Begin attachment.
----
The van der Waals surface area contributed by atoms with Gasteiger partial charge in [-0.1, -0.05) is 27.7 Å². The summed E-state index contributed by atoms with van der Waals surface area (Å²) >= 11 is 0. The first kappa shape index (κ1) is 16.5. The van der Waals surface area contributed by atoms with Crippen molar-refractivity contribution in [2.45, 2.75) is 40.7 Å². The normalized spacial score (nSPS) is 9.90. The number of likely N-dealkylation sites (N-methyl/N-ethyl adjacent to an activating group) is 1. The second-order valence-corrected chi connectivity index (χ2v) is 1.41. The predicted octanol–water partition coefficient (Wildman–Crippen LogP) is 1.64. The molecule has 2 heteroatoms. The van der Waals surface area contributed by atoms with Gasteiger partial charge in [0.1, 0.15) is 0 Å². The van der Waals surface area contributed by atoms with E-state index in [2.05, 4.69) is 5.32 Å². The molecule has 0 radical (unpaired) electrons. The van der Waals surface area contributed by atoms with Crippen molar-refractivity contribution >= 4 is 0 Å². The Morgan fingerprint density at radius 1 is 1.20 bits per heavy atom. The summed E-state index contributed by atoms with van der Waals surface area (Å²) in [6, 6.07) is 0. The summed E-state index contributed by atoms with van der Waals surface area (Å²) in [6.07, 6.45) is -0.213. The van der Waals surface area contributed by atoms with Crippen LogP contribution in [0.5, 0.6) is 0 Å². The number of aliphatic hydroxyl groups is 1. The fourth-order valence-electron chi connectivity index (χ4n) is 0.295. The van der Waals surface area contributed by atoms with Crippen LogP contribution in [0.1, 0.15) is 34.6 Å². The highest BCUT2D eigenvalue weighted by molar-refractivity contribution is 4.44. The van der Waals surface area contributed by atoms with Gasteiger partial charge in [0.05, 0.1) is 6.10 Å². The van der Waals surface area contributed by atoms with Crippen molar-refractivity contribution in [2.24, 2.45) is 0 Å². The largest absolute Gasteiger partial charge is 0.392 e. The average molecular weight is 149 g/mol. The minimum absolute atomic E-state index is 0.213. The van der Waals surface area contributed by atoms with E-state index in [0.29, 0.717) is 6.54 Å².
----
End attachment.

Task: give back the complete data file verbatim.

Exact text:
The van der Waals surface area contributed by atoms with Gasteiger partial charge in [-0.1, -0.05) is 27.7 Å². The summed E-state index contributed by atoms with van der Waals surface area (Å²) >= 11 is 0. The first kappa shape index (κ1) is 16.5. The van der Waals surface area contributed by atoms with Crippen molar-refractivity contribution in [2.45, 2.75) is 40.7 Å². The normalized spacial score (nSPS) is 9.90. The number of likely N-dealkylation sites (N-methyl/N-ethyl adjacent to an activating group) is 1. The second-order valence-corrected chi connectivity index (χ2v) is 1.41. The predicted octanol–water partition coefficient (Wildman–Crippen LogP) is 1.64. The molecule has 2 heteroatoms. The van der Waals surface area contributed by atoms with Gasteiger partial charge in [0.1, 0.15) is 0 Å². The van der Waals surface area contributed by atoms with E-state index in [2.05, 4.69) is 5.32 Å². The molecule has 0 radical (unpaired) electrons. The van der Waals surface area contributed by atoms with Crippen molar-refractivity contribution >= 4 is 0 Å². The Morgan fingerprint density at radius 1 is 1.20 bits per heavy atom. The summed E-state index contributed by atoms with van der Waals surface area (Å²) in [6, 6.07) is 0. The summed E-state index contributed by atoms with van der Waals surface area (Å²) in [6.07, 6.45) is -0.213. The van der Waals surface area contributed by atoms with Crippen LogP contribution in [0.5, 0.6) is 0 Å². The number of aliphatic hydroxyl groups is 1. The fourth-order valence-electron chi connectivity index (χ4n) is 0.295. The van der Waals surface area contributed by atoms with Crippen LogP contribution in [0.1, 0.15) is 34.6 Å². The highest BCUT2D eigenvalue weighted by molar-refractivity contribution is 4.44. The van der Waals surface area contributed by atoms with Gasteiger partial charge in [0.05, 0.1) is 6.10 Å². The van der Waals surface area contributed by atoms with Crippen molar-refractivity contribution in [2.24, 2.45) is 0 Å². The largest absolute Gasteiger partial charge is 0.392 e. The average molecular weight is 149 g/mol. The minimum absolute atomic E-state index is 0.213. The van der Waals surface area contributed by atoms with E-state index in [0.29, 0.717) is 6.54 Å².